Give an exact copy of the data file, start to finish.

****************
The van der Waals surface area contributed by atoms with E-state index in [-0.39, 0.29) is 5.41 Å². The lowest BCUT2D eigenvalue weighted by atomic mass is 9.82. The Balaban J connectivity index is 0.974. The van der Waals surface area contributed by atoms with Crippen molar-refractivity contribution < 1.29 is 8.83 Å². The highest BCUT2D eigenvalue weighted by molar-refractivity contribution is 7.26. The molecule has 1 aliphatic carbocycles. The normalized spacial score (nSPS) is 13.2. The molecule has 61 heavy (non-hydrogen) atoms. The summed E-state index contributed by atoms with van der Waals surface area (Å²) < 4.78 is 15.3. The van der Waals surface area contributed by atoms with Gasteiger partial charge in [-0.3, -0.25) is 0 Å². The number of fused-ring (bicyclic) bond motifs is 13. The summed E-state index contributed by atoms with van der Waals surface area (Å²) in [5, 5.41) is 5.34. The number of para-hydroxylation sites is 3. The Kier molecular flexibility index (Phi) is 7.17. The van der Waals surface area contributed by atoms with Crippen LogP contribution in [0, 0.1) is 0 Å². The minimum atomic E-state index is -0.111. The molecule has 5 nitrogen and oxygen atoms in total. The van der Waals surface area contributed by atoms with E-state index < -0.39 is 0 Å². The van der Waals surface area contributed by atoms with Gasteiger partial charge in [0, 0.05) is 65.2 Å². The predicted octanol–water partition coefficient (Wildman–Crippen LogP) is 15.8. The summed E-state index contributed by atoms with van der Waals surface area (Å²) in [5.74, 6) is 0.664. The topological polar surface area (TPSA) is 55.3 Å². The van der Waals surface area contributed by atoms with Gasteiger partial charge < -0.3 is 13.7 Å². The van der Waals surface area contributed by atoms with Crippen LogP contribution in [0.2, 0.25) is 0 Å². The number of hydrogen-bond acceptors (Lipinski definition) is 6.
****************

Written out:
The van der Waals surface area contributed by atoms with E-state index in [-0.39, 0.29) is 5.41 Å². The lowest BCUT2D eigenvalue weighted by atomic mass is 9.82. The Balaban J connectivity index is 0.974. The van der Waals surface area contributed by atoms with Crippen molar-refractivity contribution < 1.29 is 8.83 Å². The highest BCUT2D eigenvalue weighted by molar-refractivity contribution is 7.26. The molecule has 1 aliphatic carbocycles. The normalized spacial score (nSPS) is 13.2. The molecule has 61 heavy (non-hydrogen) atoms. The summed E-state index contributed by atoms with van der Waals surface area (Å²) < 4.78 is 15.3. The van der Waals surface area contributed by atoms with Gasteiger partial charge in [-0.3, -0.25) is 0 Å². The number of fused-ring (bicyclic) bond motifs is 13. The summed E-state index contributed by atoms with van der Waals surface area (Å²) in [5, 5.41) is 5.34. The number of para-hydroxylation sites is 3. The Kier molecular flexibility index (Phi) is 7.17. The van der Waals surface area contributed by atoms with Crippen LogP contribution in [0, 0.1) is 0 Å². The minimum atomic E-state index is -0.111. The molecule has 5 nitrogen and oxygen atoms in total. The van der Waals surface area contributed by atoms with E-state index < -0.39 is 0 Å². The van der Waals surface area contributed by atoms with Gasteiger partial charge in [0, 0.05) is 65.2 Å². The predicted octanol–water partition coefficient (Wildman–Crippen LogP) is 15.8. The summed E-state index contributed by atoms with van der Waals surface area (Å²) in [5.74, 6) is 0.664. The topological polar surface area (TPSA) is 55.3 Å². The van der Waals surface area contributed by atoms with Gasteiger partial charge < -0.3 is 13.7 Å². The van der Waals surface area contributed by atoms with Crippen LogP contribution in [0.2, 0.25) is 0 Å². The number of hydrogen-bond acceptors (Lipinski definition) is 6.